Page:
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Business functions related to GIS

The Land Information Division of the Department of Conservation has developed cadastral parcel mapping information. Currently they have created and are maintaining parcel maps for approximately 30 incorporated villages, towns, and cities in Manitoba. As these communities include larger centres like Winnipeg, Brandon, Steinbach, and Portage la Prairie it is estimated that they represent 350,000 out of the total 500,000 urban parcels.

The Land Titles Office within the Department of Consumer and Corporate Affairs is responsible for maintaining ownership information on all titled land in Manitoba. Crown Lands Registry in Conservation is responsible for maintaining ownership and interest information on all provincial Crown land. The Assessment Branch within the Department of Intergovernmental Affairs is responsible for maintaining assessed values for titles property outside the City of Winnipeg. Currently, no ownership or value information is maintained by any of these departments in a Geographical Information System (GIS). The City of Winnipeg is responsible for maintaining assessed values for all their property in the City�s GIS.
The needs of each group vary with respect to data accuracy, timeliness, and degree of integration. Implementation of a comprehensive GIS across these departments to support cadastral data will be more complex than a layer owned by one department. Systems implemented must take into account the multi-participant nature of cadastral data and data maintenance standards must be set for each application.

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Data conversion

Acquisition/development, integration, and maintenance of a comprehensive cadastral layer will likely be one of the most expensive and resource intensive activities involved in the implementation and operation of a GIS. However, cadastral data exists for many communities and areas in Manitoba today. There is a wide range of the accuracy, currency, and completeness of the data that is available. Our implementation strategy includes first cataloguing of the cadastral data that is available today and then identification of an expedient way of consolidating this data for use by all stakeholders. The MLI Cadastral subgroup is working on these tasks.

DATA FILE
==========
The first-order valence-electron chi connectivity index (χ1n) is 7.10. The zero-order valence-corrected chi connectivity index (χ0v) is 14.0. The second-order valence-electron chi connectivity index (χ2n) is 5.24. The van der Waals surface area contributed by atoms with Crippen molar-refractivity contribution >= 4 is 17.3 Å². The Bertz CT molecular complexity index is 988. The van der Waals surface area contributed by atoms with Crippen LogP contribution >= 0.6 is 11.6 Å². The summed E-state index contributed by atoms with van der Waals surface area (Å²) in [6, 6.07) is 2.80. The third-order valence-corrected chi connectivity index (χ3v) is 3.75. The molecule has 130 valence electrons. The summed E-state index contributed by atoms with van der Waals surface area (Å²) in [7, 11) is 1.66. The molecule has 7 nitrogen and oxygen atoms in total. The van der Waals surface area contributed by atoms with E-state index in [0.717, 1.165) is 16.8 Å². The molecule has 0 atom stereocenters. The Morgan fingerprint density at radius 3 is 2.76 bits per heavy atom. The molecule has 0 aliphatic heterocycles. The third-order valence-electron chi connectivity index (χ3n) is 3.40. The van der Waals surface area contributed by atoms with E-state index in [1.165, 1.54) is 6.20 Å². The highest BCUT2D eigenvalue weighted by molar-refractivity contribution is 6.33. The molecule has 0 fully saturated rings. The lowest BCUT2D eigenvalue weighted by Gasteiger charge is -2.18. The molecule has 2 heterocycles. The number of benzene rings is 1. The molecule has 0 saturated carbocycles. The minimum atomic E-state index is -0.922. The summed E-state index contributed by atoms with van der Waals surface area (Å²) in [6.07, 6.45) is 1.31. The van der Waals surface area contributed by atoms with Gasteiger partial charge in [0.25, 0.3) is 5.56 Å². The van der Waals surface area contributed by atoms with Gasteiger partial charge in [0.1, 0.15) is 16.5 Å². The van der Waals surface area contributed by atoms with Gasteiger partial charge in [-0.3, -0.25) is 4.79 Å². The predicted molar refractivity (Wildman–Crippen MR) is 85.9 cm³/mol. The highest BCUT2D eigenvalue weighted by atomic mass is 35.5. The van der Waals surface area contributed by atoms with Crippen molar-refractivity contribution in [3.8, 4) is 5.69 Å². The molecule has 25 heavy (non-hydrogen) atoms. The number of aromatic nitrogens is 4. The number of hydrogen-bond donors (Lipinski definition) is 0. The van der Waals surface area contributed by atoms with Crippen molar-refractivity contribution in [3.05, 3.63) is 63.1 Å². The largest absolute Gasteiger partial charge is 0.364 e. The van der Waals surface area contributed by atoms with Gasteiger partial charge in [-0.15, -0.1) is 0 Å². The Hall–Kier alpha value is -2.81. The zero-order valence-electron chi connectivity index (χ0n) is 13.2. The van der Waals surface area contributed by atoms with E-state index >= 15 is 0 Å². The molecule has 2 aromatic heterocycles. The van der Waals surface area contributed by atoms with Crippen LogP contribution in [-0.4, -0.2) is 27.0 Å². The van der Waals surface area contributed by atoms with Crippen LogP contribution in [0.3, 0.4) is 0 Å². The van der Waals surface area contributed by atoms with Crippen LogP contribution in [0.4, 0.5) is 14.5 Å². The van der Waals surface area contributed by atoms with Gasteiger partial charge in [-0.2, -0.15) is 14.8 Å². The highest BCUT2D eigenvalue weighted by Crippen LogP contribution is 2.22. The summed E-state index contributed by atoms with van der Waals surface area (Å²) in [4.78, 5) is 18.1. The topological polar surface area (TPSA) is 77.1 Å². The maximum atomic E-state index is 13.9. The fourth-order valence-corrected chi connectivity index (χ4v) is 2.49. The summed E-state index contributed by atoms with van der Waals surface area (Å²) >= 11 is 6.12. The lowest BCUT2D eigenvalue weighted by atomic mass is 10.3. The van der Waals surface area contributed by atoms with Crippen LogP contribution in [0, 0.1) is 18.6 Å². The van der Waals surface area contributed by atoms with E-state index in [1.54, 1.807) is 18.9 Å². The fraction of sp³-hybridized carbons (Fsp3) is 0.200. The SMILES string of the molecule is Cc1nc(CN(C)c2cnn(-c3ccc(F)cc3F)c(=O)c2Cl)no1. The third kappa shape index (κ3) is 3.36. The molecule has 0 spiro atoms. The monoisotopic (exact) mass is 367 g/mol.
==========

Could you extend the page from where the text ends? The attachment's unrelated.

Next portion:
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Benefits and constraints

There are significant benefits from a coordinated approach to maintenance of cadastral data. Without this approach each department would be required to do it alone and incur significant expense at re-developing the same technology and processes. Having a single view of the cadastral data across government will also promote use among non-government stakeholders and lead to a de-facto standard for spatial data in Manitoba. This consistency will make it easier to supply high quality data to others in a single view and open new revenue opportunities for government.

However, having cadastral data, that includes owners and interest, available for sharing might result in conflicts with the Land Titles policies and with the Freedom of Information and Protection of Privacy Act (FIPPA), and these issues need to be examined in the next phase.

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Standards

Data Standards

Given the high degree of inter-connectedness and synchronization required to make shared GIS implementation work, it is critical that standards, guidelines, and procedures be adopted for all aspects of sharing at the business and technical levels. Without solid, workable standards data sharing will result in low quality results. In this regard, MLI adopted general land identification method of all land parcels within the province (PIN - Polygon identification Number). This method will be applied throughout government.

 

   

As well, for a land data catalogue we had to adopt metadata standards - a common set of terms that describe geospatial data, specifically who has been collecting what information, to what standards, and using what procedures.

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Technology Standards

As already pointed out technological barriers are not an issue - more than 80% of hardware and software are standardized (ESRI, Oracle). Business needs and sunk investments will require that the proposed strategy acknowledge the need to work in a multi vendor environment. As well, one of our proposed principles is that data sharing processes cannot impact existing processes and projects, but rather build upon them by using the existing processes and projects.